[Snort-sigs] SID 1497 documentation
kevin.peuhkurinen at ...1555...
Mon Jun 9 06:38:13 EDT 2003
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alert tcp $EXTERNAL_NET any -> $HTTP_SERVERS $HTTP_PORTS (msg:"WEB-MISC
cross site scripting attempt"; flow:to_server,established;
content:"<SCRIPT>"; nocase; classtype:web-application-attack; sid:1497;
A cross-site scripting attack is being attempted, or a potential
attacker is testing your site to determine if it is vulnerable.
Successful cross-site scripting attacks generally target the users of
your web site. Attackers can
potentially gain access to your users' cookies or session ids, allowing
the attacker to impersonate your
user. They could also set up elaborate fake logon screens to steal
user names and passwords.
Whenever a web application accepts input (either via the URL or via the
POST method) and then uses that input as part of the HTML of a new page
without filtering, the application is vulnerable to cross-site
scripting. The traditional means of exploiting this is to embed a
"<SCRIPT>" tag into the input. The code following the tag is then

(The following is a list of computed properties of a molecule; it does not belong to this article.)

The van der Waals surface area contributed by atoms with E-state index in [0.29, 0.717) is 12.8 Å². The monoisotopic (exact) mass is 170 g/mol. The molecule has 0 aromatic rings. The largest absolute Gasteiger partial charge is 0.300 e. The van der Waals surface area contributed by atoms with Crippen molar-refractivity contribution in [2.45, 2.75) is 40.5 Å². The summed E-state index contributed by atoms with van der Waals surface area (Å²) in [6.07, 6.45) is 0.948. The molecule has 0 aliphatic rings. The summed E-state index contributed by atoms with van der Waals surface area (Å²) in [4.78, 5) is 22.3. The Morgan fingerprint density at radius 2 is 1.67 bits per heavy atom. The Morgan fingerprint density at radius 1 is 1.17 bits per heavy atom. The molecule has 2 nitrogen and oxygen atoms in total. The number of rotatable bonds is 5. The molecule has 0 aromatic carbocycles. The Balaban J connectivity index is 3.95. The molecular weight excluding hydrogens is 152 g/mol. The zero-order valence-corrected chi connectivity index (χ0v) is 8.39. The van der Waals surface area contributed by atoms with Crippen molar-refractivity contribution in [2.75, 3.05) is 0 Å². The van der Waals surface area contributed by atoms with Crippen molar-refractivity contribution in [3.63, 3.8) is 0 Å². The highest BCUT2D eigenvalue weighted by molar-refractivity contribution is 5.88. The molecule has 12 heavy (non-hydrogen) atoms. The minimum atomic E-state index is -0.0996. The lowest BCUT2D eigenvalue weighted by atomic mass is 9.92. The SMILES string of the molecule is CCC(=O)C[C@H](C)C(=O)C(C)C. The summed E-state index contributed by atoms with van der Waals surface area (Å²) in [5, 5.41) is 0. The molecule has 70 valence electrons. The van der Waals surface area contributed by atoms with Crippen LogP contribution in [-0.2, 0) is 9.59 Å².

executed by the victim's browser.
Many older versions of web server software are affected, as are numerous
The most common avenue of attack is for the attacker to send an HTML
formatted email to the victim. The
email will contain a link to a specially crafted URL which contains the
exploit. When the victim clicks on
the link, they are directed to the vulnerable web site and the attack
code is executed by their browser.
Ease of Attack:
Moderately Easy. Exploit code exists to automate attacks against users
of some widely deployed web
applications which are known to be vulnerable. Finding vulnerabilities
in other, including proprietary, web
applications is fairly trivial and existing exploit code could easily be
modified to take advantage of newly
Web pages that legimately include the <SCRIPT> tag could trigger this
alert under certain circumstances.
None known, although it is theoretically possible to obfuscate the
exploit code in a manner that Snort cannot
Determine if your web application is actually vulnerable to this
attack. If it is and the application is
not of your own design, contact the authors or vendor and see if there
is a patch or newer version. If the
application is proprietary to you or your company, ensure that it
properly validates input.
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